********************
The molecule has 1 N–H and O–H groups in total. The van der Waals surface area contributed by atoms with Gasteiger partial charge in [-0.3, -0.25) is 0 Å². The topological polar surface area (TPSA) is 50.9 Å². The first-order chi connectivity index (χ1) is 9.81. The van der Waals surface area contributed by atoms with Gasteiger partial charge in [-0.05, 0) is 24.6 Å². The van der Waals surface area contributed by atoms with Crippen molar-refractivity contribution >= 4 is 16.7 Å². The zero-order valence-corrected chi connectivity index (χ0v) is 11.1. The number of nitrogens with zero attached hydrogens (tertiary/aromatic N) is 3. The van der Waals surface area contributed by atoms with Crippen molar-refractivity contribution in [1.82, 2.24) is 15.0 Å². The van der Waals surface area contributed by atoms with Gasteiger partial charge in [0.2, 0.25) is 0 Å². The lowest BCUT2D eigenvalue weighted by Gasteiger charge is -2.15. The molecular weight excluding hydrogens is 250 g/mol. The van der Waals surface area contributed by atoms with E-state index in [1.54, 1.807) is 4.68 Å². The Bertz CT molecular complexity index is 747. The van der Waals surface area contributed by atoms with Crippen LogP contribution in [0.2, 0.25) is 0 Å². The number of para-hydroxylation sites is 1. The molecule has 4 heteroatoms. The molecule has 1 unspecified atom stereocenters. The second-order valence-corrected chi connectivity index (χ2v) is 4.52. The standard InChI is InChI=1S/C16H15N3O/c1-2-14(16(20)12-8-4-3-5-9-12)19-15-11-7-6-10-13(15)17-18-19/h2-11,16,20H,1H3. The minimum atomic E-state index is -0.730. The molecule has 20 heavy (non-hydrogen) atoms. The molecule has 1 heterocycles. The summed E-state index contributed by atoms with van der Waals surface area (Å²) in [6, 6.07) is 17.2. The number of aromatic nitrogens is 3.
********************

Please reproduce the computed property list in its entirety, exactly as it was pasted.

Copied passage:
The molecule has 1 N–H and O–H groups in total. The van der Waals surface area contributed by atoms with Gasteiger partial charge in [-0.3, -0.25) is 0 Å². The topological polar surface area (TPSA) is 50.9 Å². The first-order chi connectivity index (χ1) is 9.81. The van der Waals surface area contributed by atoms with Gasteiger partial charge in [-0.05, 0) is 24.6 Å². The van der Waals surface area contributed by atoms with Crippen molar-refractivity contribution >= 4 is 16.7 Å². The zero-order valence-corrected chi connectivity index (χ0v) is 11.1. The number of nitrogens with zero attached hydrogens (tertiary/aromatic N) is 3. The van der Waals surface area contributed by atoms with Crippen molar-refractivity contribution in [1.82, 2.24) is 15.0 Å². The van der Waals surface area contributed by atoms with Gasteiger partial charge in [0.2, 0.25) is 0 Å². The lowest BCUT2D eigenvalue weighted by Gasteiger charge is -2.15. The molecular weight excluding hydrogens is 250 g/mol. The van der Waals surface area contributed by atoms with E-state index in [1.54, 1.807) is 4.68 Å². The Bertz CT molecular complexity index is 747. The van der Waals surface area contributed by atoms with Crippen LogP contribution in [0.2, 0.25) is 0 Å². The number of para-hydroxylation sites is 1. The molecule has 4 heteroatoms. The molecule has 1 unspecified atom stereocenters. The second-order valence-corrected chi connectivity index (χ2v) is 4.52. The standard InChI is InChI=1S/C16H15N3O/c1-2-14(16(20)12-8-4-3-5-9-12)19-15-11-7-6-10-13(15)17-18-19/h2-11,16,20H,1H3. The minimum atomic E-state index is -0.730. The molecule has 20 heavy (non-hydrogen) atoms. The molecule has 1 heterocycles. The summed E-state index contributed by atoms with van der Waals surface area (Å²) in [6, 6.07) is 17.2. The number of aromatic nitrogens is 3.